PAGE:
A Slice Of French Heritage: My 1983 Matra Murena
Story by Colin Bromley
Photography by Brian Hill
It’s a Matra.
Dominated at Le Mans in the ‘70s? Sir Jackie Stewart drove their Grand Prix cars?
Slight look of recollecting something in the dim and distant past
Screaming V12, makes your ears bleed?
This is a conversation I have often, over and over again. Why? Because I drive a Matra Murena.
I knew I had to have a piece of this company, even if it is a long ways away from those V12 Le Mans monsters. I had idly looked for an earlier Matra Bagheera on and off for years, but they rust badly—the Murena suffers less from this ailment as their monocoque is galvanized, but the car shares the same bonded fiberglass panel construction as its predecessor. So after modifying my target, a couple of years ago I found one for sale here in the UK. I did not even go to see her, instead making one of the larger by-telephone purchases in my life.
At the time I had a TVR Chimera, but due to arthritis in my right ankle—the result of an industrial accident—I could no longer get in and out of it. The Matra being left-hand drive presented far less of a problem. She came along at the right time, as I was facing life without a sports car, a very grim outlook.
When I first got the Murena you could say she was ill, very ill. The engine was totally worn out, but she had been looked after elsewhere; the interior is still original, untouched, as is the paintwork, so she is not concours ready, but a well-loved, original, matching numbers, three-owner car.
I have something of an obsession with taking old dead machines and making them good again, something I inherited from my late father. He was restoring a 1947 Standard 12 when I was a child, but also used to restore clocks and watches. That’s likely why I love mechanical things, from watches to steam locomotives, and everything in between. I like analog, and the ‘80s heralded the end of the mechanical cars; computers were creeping in, taking some of the character out of them.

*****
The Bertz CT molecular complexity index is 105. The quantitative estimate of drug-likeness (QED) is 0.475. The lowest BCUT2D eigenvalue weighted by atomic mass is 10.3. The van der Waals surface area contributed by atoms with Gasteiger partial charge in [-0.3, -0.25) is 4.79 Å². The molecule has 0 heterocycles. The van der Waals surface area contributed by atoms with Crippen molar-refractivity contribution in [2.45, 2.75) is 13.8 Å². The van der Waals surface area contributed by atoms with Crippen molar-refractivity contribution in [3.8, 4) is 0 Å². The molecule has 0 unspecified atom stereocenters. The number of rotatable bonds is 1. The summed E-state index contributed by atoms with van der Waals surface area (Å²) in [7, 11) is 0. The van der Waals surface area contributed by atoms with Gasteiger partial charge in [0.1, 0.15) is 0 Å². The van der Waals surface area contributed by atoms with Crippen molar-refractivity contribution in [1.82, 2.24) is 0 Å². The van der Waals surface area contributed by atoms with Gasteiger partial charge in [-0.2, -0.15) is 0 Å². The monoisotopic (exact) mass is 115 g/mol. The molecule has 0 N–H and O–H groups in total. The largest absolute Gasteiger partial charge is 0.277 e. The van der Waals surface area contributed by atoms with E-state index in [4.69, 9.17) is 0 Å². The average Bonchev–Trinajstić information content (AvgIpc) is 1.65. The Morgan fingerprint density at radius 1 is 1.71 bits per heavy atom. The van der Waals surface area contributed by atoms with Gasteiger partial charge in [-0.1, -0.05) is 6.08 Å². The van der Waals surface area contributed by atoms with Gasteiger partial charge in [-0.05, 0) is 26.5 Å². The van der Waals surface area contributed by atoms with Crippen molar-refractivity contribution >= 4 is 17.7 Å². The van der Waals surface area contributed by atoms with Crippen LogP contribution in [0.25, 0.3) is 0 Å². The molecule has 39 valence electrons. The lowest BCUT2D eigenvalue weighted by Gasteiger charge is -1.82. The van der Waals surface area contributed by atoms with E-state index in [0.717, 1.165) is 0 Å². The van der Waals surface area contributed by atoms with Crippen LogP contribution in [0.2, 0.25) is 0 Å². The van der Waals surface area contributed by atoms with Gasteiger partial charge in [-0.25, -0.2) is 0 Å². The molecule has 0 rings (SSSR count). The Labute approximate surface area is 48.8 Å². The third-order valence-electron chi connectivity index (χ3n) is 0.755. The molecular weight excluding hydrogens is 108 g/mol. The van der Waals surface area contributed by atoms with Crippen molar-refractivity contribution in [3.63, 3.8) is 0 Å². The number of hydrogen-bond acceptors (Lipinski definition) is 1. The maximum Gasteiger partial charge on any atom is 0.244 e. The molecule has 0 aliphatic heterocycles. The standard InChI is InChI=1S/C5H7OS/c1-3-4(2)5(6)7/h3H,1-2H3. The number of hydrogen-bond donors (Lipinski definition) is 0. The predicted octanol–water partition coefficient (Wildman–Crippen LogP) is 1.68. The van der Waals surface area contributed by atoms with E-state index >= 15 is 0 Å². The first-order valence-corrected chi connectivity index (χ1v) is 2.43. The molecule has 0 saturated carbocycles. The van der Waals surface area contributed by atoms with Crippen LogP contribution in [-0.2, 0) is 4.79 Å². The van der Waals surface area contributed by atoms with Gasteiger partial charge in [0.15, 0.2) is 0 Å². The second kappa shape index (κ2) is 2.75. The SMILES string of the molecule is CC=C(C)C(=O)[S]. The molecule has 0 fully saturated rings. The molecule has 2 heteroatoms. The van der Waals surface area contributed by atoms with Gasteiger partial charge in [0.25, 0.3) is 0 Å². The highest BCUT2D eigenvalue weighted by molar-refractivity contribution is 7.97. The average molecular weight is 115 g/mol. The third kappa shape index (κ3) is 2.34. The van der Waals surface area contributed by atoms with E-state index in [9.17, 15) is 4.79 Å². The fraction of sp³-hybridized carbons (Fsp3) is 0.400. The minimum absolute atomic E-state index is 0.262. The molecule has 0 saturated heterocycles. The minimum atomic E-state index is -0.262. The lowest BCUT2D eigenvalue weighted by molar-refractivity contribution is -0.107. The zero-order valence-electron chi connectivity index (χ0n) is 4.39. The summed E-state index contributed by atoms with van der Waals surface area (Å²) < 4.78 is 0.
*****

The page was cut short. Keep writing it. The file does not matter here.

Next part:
Back to the Murena. She is a bit loud, she pops and bangs on the overrun and the induction noise is addictive, due in part to the carburetors being right behind your head; driving down the road, suddenly she will spit back out of the carburetors for no discernible reason. She is definitely alive.
As for the road to getting here, though I enjoy mechanical work, I did not tackle the engine rebuild myself. My brother and I removed it and handed it over to Roy Gillard, the UK’s Matra guru. A full strip down showed 7mm missing off the inlet valve lobes on the cam shaft, a bent crank, badly worn bores, a cracked head… the list continued. The advantage of getting an expert involved is that Roy knew where to get parts, very rare for a car like this, and had, gathering dust on a shelf, the last set of oversized pistons in captivity! In addition, the crank was straightened, and a new bespoke camshaft was made. I shall not bore you with further details of what was wrong with it, or the huge expenses in getting it back on the road.
All the performance upgrades are period correct; there is no trick ECU and no fuel injection, but, benefiting from the new hotter cam shaft, twin 45 DHLA carburetors, a stainless four-branch exhaust manifold and a massively lightened flywheel, the engine produces 144bhp and 146lb-ft of torque with a redline of 6000rpm. Not crazy power, but when the machine weighs in at 2,271lbs, it’s more than enough to make for a fun road car, and will surely keep you entertained at road speeds (and one assumes beyond, but I wouldn’t know!). She is geared low and a bit cammy, which proves kind of finicky around town, but in this pickiness I am reminded of the racing brethren in the Matra family.
As for the ride, the car’s quite softly sprung, not very sports car like at all, but typically French. She has double wishbone torsion bar suspension at the front, and semi-trailing arms, with MacPherson struts at the rear. The result is incredibly well balanced, and there is a huge amount of grip from both ends despite the softer demeanor; one can encourage a little understeer if you coast into a corner, but if taken on the power, it just grips and grips.
The steering is an unassisted rack and pinion unit, which is light, direct, and gives all the feedback one could ask for. The brakes are solid discs all round; they are adequate, provide a good firm pedal, and have no noticeable fade even when pushing on along a good country road. Out on an English B road, you have to work at it to get the most out of the little Matra, you have to really drive it, but that doesn’t take much convincing.
I think the car is aesthetically perfect; it is not a 1970s square wedge; the lines still flow instead of break. She looks fast in park: slippery, poised to cut through the air. I find myself walking across the parking lot, admiring my Matra and smiling at the knowledge that I own such a car.